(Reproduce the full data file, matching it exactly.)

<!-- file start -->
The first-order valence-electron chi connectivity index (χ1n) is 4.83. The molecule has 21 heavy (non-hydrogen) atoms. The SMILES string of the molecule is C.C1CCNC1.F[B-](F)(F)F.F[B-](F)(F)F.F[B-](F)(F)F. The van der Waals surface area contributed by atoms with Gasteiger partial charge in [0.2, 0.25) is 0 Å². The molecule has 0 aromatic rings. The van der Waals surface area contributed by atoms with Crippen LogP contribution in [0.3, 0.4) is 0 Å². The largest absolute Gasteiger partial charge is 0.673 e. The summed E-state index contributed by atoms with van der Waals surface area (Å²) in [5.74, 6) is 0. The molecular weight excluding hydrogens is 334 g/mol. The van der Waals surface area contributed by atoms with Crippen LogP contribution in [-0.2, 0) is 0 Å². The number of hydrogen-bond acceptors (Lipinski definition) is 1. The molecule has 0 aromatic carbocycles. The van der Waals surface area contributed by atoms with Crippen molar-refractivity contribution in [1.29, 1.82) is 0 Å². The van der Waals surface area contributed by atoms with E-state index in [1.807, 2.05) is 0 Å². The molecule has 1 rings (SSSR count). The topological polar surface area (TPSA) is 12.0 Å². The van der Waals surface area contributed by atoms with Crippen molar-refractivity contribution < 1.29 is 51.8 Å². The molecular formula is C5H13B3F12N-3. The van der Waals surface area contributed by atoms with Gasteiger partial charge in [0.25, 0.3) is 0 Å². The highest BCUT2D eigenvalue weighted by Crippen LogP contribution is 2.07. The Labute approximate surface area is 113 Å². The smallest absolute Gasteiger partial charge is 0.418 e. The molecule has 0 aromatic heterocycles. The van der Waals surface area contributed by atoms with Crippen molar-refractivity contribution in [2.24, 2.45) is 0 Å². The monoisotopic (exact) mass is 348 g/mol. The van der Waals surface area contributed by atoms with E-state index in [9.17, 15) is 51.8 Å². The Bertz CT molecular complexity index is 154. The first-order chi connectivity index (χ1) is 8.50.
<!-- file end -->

The first-order valence-electron chi connectivity index (χ1n) is 4.83. The molecule has 21 heavy (non-hydrogen) atoms. The SMILES string of the molecule is C.C1CCNC1.F[B-](F)(F)F.F[B-](F)(F)F.F[B-](F)(F)F. The van der Waals surface area contributed by atoms with Gasteiger partial charge in [0.2, 0.25) is 0 Å². The molecule has 0 aromatic rings. The van der Waals surface area contributed by atoms with Crippen LogP contribution in [0.3, 0.4) is 0 Å². The largest absolute Gasteiger partial charge is 0.673 e. The summed E-state index contributed by atoms with van der Waals surface area (Å²) in [5.74, 6) is 0. The molecular weight excluding hydrogens is 334 g/mol. The van der Waals surface area contributed by atoms with Crippen LogP contribution in [-0.2, 0) is 0 Å². The number of hydrogen-bond acceptors (Lipinski definition) is 1. The molecule has 0 aromatic carbocycles. The van der Waals surface area contributed by atoms with Crippen molar-refractivity contribution in [1.29, 1.82) is 0 Å². The van der Waals surface area contributed by atoms with E-state index in [1.807, 2.05) is 0 Å². The molecule has 1 rings (SSSR count). The topological polar surface area (TPSA) is 12.0 Å². The van der Waals surface area contributed by atoms with Crippen molar-refractivity contribution < 1.29 is 51.8 Å². The molecular formula is C5H13B3F12N-3. The van der Waals surface area contributed by atoms with Gasteiger partial charge in [0.25, 0.3) is 0 Å². The highest BCUT2D eigenvalue weighted by Crippen LogP contribution is 2.07. The Labute approximate surface area is 113 Å². The smallest absolute Gasteiger partial charge is 0.418 e. The molecule has 0 aromatic heterocycles. The van der Waals surface area contributed by atoms with Crippen molar-refractivity contribution in [2.24, 2.45) is 0 Å². The monoisotopic (exact) mass is 348 g/mol. The van der Waals surface area contributed by atoms with E-state index in [9.17, 15) is 51.8 Å². The Bertz CT molecular complexity index is 154. The first-order chi connectivity index (χ1) is 8.50.